Flowers For Algernon by Daniel Keyes

Flowers For Algernon by Daniel KeyesReview: Flowers For Algernon by Daniel Keyes (Orion, 2002)

Warning – potential minor spoilers ahead…

The world is a strange place for 32-year old Charlie Gordon. Armed with a mere 68 I.Q. and an overly trusting disposition he’s a child trying to make his way in a world of men. Rejected by an uncaring mother and left under the care of his father’s friend Herman he spends his days working at a bakery. His colleagues are his friends, although he is blissfully unaware that more often than not he exists purely as a butt to their jokes. However, a change is on the horizon. A pair of scientists at a nearby university have been experimenting on raising the intelligence of animals, chief among them a mouse named Algernon, and are ready to move to the next step; human subjects. Charlie fits the bill perfectly and his world will never be the same again.

Thus begins Flowers For Algernon, the classic sci-fi masterpiece by author Daniel Keyes who sadly passed away last week. It seemed a fitting time to revisit a work I have loved since first reading it, one which never fails to bring me to the edge of tears by its conclusion. Although nominally a science fiction novel it is very much a human story, the tale of an innocent human being brought out of the darkness he inhabits into a word of light, only to find that world receding from his grasp before he can truly comprehend its beauty and workings.

The book takes the form of a series of diary entries, Charlie’s progress reports to the team carrying out and monitoring the experiment. Initially these veer between charmingly inept and annoyingly clunky. Charlie simply does not possess the ability to make sense of the world around him, shrouded in a cloak of gullibility and an aching desire to please all those around him. However as the experiment takes effect the prose gradually shifts into something closer to normal speech and before long he is writing with the flair of an accomplished author and throwing around concepts his former self couldn’t have pronounced, let alone mastered.

Charlie’s awakening is a mixed blessing. Once the wool is lifted from his eyes he’s finally free to explore the world, to live the life forever denied to him by his genes. He begins to explore languages, arts, science and maths to incredible levels, joining the experts in each field and bewildered as to why nobody else seems to be as much of a polymath as he is. However, as he soars in these intellectual heights his awareness of the world around him is matched by his new-found awareness of himself and how he has been treated by others throughout his life, from his family and friends to the scientists who purport to help him but apparently see him as little more than an oversized Algernon. This conflict is the heart of the novel and makes the closing third of the book all the more heartbreaking.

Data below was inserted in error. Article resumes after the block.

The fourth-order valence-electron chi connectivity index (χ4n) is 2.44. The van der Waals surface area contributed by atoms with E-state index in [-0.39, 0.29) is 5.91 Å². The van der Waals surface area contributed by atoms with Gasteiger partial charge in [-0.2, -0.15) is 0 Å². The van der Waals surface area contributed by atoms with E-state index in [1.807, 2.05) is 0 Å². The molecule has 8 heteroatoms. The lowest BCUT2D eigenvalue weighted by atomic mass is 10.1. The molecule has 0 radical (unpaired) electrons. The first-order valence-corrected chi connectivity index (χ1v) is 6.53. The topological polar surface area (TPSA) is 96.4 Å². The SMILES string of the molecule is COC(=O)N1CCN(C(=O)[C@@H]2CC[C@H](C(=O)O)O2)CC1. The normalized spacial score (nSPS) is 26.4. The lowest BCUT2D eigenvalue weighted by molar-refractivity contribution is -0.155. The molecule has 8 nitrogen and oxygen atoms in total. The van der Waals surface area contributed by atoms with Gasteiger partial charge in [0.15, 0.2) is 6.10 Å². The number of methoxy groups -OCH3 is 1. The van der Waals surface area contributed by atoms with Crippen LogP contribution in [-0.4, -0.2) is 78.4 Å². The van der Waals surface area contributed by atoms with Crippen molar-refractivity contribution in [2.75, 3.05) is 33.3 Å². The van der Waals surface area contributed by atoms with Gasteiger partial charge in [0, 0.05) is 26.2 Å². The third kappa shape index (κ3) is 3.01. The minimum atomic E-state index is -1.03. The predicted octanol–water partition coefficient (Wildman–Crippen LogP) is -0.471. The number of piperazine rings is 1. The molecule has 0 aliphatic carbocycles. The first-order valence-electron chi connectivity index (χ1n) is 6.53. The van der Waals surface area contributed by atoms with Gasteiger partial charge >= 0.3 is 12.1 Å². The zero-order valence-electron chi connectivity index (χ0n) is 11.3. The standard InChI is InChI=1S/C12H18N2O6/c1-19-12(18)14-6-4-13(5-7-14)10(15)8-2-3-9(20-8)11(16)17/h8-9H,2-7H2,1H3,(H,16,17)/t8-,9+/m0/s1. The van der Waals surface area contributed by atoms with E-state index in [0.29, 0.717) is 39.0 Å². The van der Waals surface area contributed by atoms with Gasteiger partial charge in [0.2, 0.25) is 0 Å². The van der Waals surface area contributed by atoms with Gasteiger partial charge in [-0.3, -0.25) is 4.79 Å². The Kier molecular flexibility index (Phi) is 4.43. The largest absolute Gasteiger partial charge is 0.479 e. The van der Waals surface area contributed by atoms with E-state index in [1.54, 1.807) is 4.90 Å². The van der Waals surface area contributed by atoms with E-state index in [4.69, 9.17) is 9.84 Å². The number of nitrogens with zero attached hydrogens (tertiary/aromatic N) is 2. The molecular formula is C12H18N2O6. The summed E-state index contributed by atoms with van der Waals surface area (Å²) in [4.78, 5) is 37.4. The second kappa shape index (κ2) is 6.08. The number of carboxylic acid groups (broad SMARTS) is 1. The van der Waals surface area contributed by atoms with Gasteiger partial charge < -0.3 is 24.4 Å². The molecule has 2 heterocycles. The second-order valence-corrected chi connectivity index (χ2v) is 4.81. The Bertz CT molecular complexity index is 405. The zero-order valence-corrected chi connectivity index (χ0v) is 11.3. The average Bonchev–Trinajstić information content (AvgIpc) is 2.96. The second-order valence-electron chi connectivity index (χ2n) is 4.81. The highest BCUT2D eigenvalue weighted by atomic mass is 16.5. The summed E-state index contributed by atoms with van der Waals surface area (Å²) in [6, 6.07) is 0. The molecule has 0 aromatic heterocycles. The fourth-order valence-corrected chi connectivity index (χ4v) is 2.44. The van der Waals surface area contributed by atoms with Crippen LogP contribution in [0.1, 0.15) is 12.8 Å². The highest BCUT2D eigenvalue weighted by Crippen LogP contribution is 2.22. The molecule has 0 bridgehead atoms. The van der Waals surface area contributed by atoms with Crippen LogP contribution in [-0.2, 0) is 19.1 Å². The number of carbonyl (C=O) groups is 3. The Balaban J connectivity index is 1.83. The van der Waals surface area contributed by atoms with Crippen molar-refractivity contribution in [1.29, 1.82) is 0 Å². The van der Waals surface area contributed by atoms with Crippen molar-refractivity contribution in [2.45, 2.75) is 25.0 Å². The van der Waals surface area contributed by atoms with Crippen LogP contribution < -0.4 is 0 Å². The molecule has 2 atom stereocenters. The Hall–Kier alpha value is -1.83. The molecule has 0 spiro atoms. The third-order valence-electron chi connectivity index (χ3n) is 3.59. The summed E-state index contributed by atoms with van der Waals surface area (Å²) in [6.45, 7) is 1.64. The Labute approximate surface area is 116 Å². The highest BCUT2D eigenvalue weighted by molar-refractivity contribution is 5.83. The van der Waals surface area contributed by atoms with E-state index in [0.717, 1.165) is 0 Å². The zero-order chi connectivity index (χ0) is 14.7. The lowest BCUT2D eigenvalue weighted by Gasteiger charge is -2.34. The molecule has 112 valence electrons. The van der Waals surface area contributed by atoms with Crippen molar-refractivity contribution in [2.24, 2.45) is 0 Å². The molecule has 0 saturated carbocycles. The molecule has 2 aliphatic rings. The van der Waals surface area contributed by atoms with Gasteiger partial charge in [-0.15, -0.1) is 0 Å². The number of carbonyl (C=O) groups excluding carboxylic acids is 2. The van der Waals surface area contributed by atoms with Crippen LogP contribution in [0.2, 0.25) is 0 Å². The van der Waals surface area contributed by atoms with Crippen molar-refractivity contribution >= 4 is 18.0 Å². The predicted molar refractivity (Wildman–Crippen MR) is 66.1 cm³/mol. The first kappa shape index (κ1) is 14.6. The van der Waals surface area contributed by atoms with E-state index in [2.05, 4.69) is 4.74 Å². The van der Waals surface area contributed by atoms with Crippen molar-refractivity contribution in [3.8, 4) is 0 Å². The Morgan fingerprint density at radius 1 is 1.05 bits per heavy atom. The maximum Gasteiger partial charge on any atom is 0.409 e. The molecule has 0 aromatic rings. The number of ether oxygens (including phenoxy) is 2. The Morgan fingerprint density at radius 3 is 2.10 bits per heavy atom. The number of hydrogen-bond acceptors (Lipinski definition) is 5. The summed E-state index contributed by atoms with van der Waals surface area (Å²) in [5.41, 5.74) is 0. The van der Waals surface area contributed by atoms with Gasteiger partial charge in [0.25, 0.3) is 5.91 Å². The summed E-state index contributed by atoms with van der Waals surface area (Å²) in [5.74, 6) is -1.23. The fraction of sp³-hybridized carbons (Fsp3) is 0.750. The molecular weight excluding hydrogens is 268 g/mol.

Flowers For Algernon is in its concept and structure something of a unique creature although I can’t review it without mentioning the one book which I deem to be its soulmate in many ways. Jack London’s Martin Eden tells a similar story from a slightly different angle; Martin is a poor labourer denied a decent education who tires of his exclusion from the delights of the world and chooses to educate himself, to elevate himself above his station and beyond the intellectual reaches of even those he wishes to emulate. However he soon realises that try as he might he will never fit in, he will always be an oddity, a serf savant, and London draws events inexorably towards a similarly tragic conclusion. Of course Martin differs from Charlie in that his ascension comes entirely from his own efforts, having at least the mental capacity to pull himself up by his bootstraps. Aside from that the two novels share some striking thematic similarities, and now I’ve mentioned it I’ll have to re-read this one too.

Anyway, I can’t say enough positive things about Flowers For Algernon, despite its downbeat final act. It’s the kind of book you’ll want to tell everyone about, the kind that has yo gawking in disbelief when someone tell you they haven’t read it. As clichéd as it sounds it’s as much a journey and an experience as it is a novel and it’s nigh impossible to imagine someone not absolutely loving it. Just be prepared for the heartbreak. And when it strikes remember that no matter how hard it hits you, you will read it again,


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